The ultimate consumers of fur are the people who wear it, commonly women, often for fashion or luxury status, when they or their partners buy it. Before this, pelts pass through a number of stages in several countries.
Auction houses take most pelts from farmers and trappers. Pelts are graded and sorted into lots ('bundles') and prospective buyers from around the world inspect them before bidding. Buyers are mainly brokers acting for furriers or for companies that buy and sell pelts globally. Thus countries which no longer produce fur can still be big players in the fur market, like Britain where fur farms are now illegal. The largest auction houses are in Copenhagen, Helsinki, Oslo, Saint Petersburg, Seattle and Toronto.
The semi-raw pelts from the auction houses go to factories for processing or 'dressing' ready for combining with garments. The primary processing centres are in the Baltic States, Canada, China, France, Germany, Italy and Russia.
Processing pelts entails many stages. Examples are:
to remove layers of skin and other tissues.
in brine to make the skin soft and supple.
out the long outer hairs to reveal the finer under-fur.
hairs to a uniform length.
in any one of numerous colours to make hairs look uniform.
dye along a centre line to create a natural-looking centre stripe.
by chemical or mechanical processes to create lustre.
pelts to re-shape and lengthen them.
The pelts are then sorted into bundles of matching furs - graded by colour, size, hair length and texture and go to the furrier's workshop.
Furriers are manufacturers who turn fur into products, usually clothing (but see for example Fur Brushes & Bows), and may work with designers to contrive fur garments for the fashion industry.
Furriers cut the pelts to a pattern, then moisten, stretch and tack the pelts to a table for shaping and further softening. If necessary they slice the pelts into narrow strips and stitch them together to make larger expanses of material. A full-length mink coat has hundreds of such pieces. Odd pieces are sewn together to make cheaper garments or linings. It takes about a year after killing some animals to turn their fur into purchasable clothes ready for the consumer.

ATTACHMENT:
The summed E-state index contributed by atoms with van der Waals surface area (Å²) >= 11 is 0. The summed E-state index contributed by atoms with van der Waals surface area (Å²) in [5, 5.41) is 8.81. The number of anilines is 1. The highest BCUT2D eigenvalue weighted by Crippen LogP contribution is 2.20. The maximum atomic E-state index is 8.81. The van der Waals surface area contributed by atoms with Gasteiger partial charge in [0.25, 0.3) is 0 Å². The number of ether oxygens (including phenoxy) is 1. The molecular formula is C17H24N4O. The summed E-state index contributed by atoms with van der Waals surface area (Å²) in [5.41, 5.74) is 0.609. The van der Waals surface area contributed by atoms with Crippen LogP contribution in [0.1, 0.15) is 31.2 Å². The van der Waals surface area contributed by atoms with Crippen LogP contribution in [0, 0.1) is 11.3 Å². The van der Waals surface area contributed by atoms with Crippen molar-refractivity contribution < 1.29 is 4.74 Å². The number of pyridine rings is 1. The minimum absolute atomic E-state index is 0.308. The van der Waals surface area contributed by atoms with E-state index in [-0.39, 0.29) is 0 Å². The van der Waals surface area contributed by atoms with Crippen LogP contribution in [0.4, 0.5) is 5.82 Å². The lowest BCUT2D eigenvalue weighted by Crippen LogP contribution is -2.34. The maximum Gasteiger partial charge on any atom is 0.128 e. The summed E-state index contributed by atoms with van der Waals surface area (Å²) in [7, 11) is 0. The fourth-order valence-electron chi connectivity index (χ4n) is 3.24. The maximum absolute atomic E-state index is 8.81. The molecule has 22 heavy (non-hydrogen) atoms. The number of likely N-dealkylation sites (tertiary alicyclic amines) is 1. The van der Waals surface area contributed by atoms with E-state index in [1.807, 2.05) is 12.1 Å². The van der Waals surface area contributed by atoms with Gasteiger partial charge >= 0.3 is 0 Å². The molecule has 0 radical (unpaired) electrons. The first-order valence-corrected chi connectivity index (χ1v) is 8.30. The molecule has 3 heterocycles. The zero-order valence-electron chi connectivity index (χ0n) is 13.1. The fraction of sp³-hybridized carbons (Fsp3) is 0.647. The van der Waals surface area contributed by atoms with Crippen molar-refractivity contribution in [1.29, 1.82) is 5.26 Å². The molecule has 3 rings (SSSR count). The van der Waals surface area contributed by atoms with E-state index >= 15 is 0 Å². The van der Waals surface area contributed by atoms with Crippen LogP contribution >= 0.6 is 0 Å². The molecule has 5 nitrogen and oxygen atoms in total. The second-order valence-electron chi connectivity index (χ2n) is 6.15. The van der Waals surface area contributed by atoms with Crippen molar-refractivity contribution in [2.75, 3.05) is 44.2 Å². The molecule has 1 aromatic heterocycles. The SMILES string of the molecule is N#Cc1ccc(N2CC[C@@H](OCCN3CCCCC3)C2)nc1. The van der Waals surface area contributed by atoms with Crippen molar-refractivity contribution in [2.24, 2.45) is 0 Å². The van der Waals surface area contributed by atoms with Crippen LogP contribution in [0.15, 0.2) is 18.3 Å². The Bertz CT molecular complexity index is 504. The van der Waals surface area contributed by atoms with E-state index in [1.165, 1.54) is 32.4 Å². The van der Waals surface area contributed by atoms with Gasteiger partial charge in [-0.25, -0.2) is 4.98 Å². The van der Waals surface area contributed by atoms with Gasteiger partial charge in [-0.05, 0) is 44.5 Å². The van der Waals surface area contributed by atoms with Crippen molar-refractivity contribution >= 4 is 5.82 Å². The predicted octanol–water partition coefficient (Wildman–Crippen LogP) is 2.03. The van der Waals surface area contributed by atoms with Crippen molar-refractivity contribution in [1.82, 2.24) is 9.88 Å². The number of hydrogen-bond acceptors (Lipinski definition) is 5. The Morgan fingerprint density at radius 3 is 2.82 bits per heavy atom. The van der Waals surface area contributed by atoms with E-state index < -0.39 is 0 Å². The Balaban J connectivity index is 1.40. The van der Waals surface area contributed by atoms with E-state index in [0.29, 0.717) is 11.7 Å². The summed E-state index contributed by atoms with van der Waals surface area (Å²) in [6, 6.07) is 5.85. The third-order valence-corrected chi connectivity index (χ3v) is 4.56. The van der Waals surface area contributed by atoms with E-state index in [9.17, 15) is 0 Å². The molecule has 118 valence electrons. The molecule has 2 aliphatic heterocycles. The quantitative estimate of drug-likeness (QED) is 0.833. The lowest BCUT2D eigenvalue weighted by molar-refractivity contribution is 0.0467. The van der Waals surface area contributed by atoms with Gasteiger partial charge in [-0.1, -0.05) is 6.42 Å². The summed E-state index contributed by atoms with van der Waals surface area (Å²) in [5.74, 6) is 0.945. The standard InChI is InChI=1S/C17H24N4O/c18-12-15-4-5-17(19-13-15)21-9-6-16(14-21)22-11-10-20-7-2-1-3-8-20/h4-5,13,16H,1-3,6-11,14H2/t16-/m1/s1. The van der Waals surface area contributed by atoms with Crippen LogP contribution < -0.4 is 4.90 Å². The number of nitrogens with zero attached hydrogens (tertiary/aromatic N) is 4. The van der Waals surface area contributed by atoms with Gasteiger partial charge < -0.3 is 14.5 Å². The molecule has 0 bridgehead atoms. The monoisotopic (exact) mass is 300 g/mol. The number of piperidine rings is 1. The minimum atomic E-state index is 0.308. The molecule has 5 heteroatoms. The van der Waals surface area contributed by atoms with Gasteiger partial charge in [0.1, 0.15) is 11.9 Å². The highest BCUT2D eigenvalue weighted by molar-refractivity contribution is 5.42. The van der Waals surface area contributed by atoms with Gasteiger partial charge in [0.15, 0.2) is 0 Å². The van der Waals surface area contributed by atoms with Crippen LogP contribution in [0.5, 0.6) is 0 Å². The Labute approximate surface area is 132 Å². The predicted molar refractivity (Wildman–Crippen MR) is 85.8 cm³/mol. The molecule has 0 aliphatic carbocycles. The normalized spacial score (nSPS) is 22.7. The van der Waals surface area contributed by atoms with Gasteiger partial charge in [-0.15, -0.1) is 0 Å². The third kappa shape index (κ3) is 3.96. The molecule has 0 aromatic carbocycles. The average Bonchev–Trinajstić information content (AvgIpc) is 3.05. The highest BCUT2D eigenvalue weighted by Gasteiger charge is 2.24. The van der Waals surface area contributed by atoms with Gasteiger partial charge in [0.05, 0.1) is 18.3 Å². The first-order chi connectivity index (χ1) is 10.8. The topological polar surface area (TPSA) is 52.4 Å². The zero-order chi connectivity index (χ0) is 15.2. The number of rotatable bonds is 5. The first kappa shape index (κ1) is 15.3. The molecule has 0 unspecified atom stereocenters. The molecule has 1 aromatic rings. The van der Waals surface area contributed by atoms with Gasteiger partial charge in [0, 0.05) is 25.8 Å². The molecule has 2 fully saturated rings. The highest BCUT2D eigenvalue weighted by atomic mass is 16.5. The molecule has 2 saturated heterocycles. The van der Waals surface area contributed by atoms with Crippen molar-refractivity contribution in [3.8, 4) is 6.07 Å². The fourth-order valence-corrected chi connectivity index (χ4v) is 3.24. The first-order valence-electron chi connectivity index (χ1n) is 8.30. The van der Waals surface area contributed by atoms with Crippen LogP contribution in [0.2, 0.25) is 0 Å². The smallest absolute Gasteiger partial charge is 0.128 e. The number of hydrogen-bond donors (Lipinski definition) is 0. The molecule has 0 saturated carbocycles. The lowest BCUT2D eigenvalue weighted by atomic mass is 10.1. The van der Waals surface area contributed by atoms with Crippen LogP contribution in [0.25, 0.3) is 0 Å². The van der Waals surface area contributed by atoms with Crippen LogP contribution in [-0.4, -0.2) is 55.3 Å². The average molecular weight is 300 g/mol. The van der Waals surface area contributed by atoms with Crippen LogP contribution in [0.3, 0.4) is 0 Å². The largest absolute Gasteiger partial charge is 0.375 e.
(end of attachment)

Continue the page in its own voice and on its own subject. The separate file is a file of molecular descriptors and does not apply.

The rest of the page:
China is the largest manufacturer of fur products. As well as farming its own fur, China imports millions of raw pelts from North America and Europe. China manufactures about 70 percent of the fur trade's mink garments and is the world's biggest exporter of finished fur garments and fur products, through Hong Kong, mainly to the US, Europe and Japan. See Fur Animal Statistics for more figures.
The penultimate consumers of fur are retail shops, from boutiques to department stores and other outlets. The biggest consumer markets of fur garments are North America, Europe, Russia and Scandinavia. Markets in Japan, Korea and China have recently joined in.
Glossary of Fur Marketing TermsAuction houses
- markets where raw pelts undergo selection for quality before sale.
- the bits of animal bodies humans do not eat, eg guts, ears, eyes and feet.
- tanning raw pelts to turn the skin into soft pliable leather.
- the soft and pleasant hair from mammals, eg cats, chinchillas, foxes. pelt - same as a pelt.
- an animal with a coat of fur.
r - person who deals in furs or fur clothing (but not farmers or trappers).
- same as a pelt.
- killing animals as a crop.
- an animal's skin with fur attached.
- pelts that have been fully or partially prepared for wearing.
- pelts that are untreated in any way.
- a small piece of fur that decorates part of a garment, eg a collar or hem.
The fur industry is international, claiming over a million full-time workers worldwide, including people at auction houses, furriers and retail shops. Currently (2006) the United States has 320 fur farms where about 3,000 people work, including additional hands the farms hire in the breeding and killing seasons. About 68,000 people are employed full-time and part-time in Canada and most of these are trappers, mainly part-timers, then there are 2,000 farming, 2,500 processing, 2,500 retailing and 1,000 people in related work. In Europe there are around 6,000 fur farms and over 200,000 people work full and part-time in the fur industry.
Useful Sources for this Entry
You can find these and other sources on the Web.
The Socio-Economic Impact of European Fur Farming.
European Fur Breeders Association / International Fur Trade Federation. Undated but latest figurers are for 2004.
International Fur Trade Federation (IFTF) web site.
Industry & Trade Summary. US International Trade Commission. Publication 3666. 2004.
(2004): Statistics Canada, Agriculture Division.
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